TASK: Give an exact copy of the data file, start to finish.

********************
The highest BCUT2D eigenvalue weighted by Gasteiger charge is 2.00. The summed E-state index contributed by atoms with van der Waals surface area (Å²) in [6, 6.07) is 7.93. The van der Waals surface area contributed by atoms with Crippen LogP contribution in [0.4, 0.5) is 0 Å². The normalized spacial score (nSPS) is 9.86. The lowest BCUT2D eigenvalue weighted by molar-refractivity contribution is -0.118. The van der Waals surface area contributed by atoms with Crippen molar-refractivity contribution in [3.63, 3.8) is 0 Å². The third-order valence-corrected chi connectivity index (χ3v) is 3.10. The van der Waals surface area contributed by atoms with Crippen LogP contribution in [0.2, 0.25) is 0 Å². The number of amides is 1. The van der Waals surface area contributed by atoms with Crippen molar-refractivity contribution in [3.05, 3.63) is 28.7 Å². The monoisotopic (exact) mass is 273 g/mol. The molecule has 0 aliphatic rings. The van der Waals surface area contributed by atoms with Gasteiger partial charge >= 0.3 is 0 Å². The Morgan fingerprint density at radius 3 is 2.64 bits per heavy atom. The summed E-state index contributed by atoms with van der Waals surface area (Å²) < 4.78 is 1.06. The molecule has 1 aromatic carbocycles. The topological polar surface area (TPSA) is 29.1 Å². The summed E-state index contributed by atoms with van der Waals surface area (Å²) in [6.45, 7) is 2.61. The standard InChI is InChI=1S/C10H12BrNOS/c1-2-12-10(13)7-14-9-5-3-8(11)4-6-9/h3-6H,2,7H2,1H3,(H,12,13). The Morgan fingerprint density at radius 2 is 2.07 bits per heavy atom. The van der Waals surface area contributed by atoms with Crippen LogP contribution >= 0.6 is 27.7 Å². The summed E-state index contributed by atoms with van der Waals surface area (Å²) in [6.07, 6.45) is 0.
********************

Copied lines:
The highest BCUT2D eigenvalue weighted by Gasteiger charge is 2.00. The summed E-state index contributed by atoms with van der Waals surface area (Å²) in [6, 6.07) is 7.93. The van der Waals surface area contributed by atoms with Crippen LogP contribution in [0.4, 0.5) is 0 Å². The normalized spacial score (nSPS) is 9.86. The lowest BCUT2D eigenvalue weighted by molar-refractivity contribution is -0.118. The van der Waals surface area contributed by atoms with Crippen molar-refractivity contribution in [3.63, 3.8) is 0 Å². The third-order valence-corrected chi connectivity index (χ3v) is 3.10. The van der Waals surface area contributed by atoms with Crippen LogP contribution in [0.2, 0.25) is 0 Å². The number of amides is 1. The van der Waals surface area contributed by atoms with Crippen molar-refractivity contribution in [3.05, 3.63) is 28.7 Å². The monoisotopic (exact) mass is 273 g/mol. The molecule has 0 aliphatic rings. The van der Waals surface area contributed by atoms with Gasteiger partial charge >= 0.3 is 0 Å². The Morgan fingerprint density at radius 3 is 2.64 bits per heavy atom. The summed E-state index contributed by atoms with van der Waals surface area (Å²) < 4.78 is 1.06. The molecule has 1 aromatic carbocycles. The topological polar surface area (TPSA) is 29.1 Å². The summed E-state index contributed by atoms with van der Waals surface area (Å²) in [6.45, 7) is 2.61. The standard InChI is InChI=1S/C10H12BrNOS/c1-2-12-10(13)7-14-9-5-3-8(11)4-6-9/h3-6H,2,7H2,1H3,(H,12,13). The Morgan fingerprint density at radius 2 is 2.07 bits per heavy atom. The van der Waals surface area contributed by atoms with Crippen LogP contribution >= 0.6 is 27.7 Å². The summed E-state index contributed by atoms with van der Waals surface area (Å²) in [6.07, 6.45) is 0.